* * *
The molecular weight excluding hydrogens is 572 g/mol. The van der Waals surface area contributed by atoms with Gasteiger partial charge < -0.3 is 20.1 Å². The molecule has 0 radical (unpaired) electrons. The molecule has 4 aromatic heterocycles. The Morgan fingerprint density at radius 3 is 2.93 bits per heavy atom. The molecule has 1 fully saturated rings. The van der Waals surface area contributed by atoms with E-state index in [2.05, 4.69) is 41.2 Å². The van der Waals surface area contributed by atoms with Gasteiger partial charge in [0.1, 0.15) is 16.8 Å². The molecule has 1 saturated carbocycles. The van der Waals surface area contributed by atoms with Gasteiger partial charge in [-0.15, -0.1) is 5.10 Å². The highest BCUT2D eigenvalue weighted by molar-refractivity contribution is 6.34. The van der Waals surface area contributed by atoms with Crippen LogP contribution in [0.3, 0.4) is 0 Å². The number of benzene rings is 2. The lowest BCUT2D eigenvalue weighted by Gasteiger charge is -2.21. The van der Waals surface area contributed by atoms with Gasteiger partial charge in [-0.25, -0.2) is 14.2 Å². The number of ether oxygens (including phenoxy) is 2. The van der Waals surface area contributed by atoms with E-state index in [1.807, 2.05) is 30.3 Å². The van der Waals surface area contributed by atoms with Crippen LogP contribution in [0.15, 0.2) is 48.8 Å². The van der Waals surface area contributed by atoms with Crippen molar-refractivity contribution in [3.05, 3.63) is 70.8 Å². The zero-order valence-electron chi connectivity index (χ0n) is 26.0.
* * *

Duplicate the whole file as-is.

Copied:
The molecular weight excluding hydrogens is 572 g/mol. The van der Waals surface area contributed by atoms with Gasteiger partial charge < -0.3 is 20.1 Å². The molecule has 0 radical (unpaired) electrons. The molecule has 4 aromatic heterocycles. The Morgan fingerprint density at radius 3 is 2.93 bits per heavy atom. The molecule has 1 fully saturated rings. The van der Waals surface area contributed by atoms with E-state index in [2.05, 4.69) is 41.2 Å². The van der Waals surface area contributed by atoms with Gasteiger partial charge in [0.1, 0.15) is 16.8 Å². The molecule has 1 saturated carbocycles. The van der Waals surface area contributed by atoms with Gasteiger partial charge in [-0.15, -0.1) is 5.10 Å². The highest BCUT2D eigenvalue weighted by molar-refractivity contribution is 6.34. The van der Waals surface area contributed by atoms with Crippen LogP contribution in [0.3, 0.4) is 0 Å². The number of benzene rings is 2. The lowest BCUT2D eigenvalue weighted by Gasteiger charge is -2.21. The van der Waals surface area contributed by atoms with Gasteiger partial charge in [-0.25, -0.2) is 14.2 Å². The number of ether oxygens (including phenoxy) is 2. The van der Waals surface area contributed by atoms with E-state index in [1.807, 2.05) is 30.3 Å². The van der Waals surface area contributed by atoms with Crippen LogP contribution in [0.15, 0.2) is 48.8 Å². The van der Waals surface area contributed by atoms with Crippen molar-refractivity contribution in [3.05, 3.63) is 70.8 Å². The zero-order valence-electron chi connectivity index (χ0n) is 26.0.